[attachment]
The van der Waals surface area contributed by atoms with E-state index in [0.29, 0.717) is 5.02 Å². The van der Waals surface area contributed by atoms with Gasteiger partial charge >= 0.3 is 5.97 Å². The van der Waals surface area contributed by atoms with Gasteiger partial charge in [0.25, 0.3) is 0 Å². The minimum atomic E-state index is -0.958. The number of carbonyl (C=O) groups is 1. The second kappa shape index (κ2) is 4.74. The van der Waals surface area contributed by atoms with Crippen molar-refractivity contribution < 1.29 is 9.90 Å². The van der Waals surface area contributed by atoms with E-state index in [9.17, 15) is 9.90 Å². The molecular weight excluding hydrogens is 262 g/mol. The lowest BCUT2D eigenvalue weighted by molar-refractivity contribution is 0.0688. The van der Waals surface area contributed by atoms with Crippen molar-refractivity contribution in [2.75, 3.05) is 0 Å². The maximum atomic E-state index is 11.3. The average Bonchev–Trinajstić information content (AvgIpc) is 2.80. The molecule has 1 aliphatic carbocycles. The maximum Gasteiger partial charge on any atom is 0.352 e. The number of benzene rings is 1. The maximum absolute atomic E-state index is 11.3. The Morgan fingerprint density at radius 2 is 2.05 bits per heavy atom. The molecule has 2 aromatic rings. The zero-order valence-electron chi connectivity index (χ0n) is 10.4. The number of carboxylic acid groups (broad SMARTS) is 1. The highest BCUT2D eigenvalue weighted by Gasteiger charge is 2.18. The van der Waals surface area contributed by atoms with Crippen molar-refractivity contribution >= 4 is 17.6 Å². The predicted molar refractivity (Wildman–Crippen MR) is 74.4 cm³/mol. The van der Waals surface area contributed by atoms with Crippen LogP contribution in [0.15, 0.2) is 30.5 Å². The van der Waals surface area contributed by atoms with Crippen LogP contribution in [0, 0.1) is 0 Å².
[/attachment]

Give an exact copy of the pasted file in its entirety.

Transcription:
The van der Waals surface area contributed by atoms with E-state index in [0.29, 0.717) is 5.02 Å². The van der Waals surface area contributed by atoms with Gasteiger partial charge >= 0.3 is 5.97 Å². The van der Waals surface area contributed by atoms with Gasteiger partial charge in [0.25, 0.3) is 0 Å². The minimum atomic E-state index is -0.958. The number of carbonyl (C=O) groups is 1. The second kappa shape index (κ2) is 4.74. The van der Waals surface area contributed by atoms with Crippen molar-refractivity contribution < 1.29 is 9.90 Å². The van der Waals surface area contributed by atoms with E-state index in [9.17, 15) is 9.90 Å². The molecular weight excluding hydrogens is 262 g/mol. The lowest BCUT2D eigenvalue weighted by molar-refractivity contribution is 0.0688. The van der Waals surface area contributed by atoms with Crippen molar-refractivity contribution in [2.75, 3.05) is 0 Å². The maximum atomic E-state index is 11.3. The average Bonchev–Trinajstić information content (AvgIpc) is 2.80. The molecule has 1 aliphatic carbocycles. The maximum Gasteiger partial charge on any atom is 0.352 e. The number of benzene rings is 1. The maximum absolute atomic E-state index is 11.3. The Morgan fingerprint density at radius 2 is 2.05 bits per heavy atom. The molecule has 2 aromatic rings. The zero-order valence-electron chi connectivity index (χ0n) is 10.4. The number of carboxylic acid groups (broad SMARTS) is 1. The highest BCUT2D eigenvalue weighted by Gasteiger charge is 2.18. The van der Waals surface area contributed by atoms with Crippen molar-refractivity contribution >= 4 is 17.6 Å². The predicted molar refractivity (Wildman–Crippen MR) is 74.4 cm³/mol. The van der Waals surface area contributed by atoms with Crippen LogP contribution in [0.15, 0.2) is 30.5 Å². The van der Waals surface area contributed by atoms with Crippen LogP contribution in [0, 0.1) is 0 Å².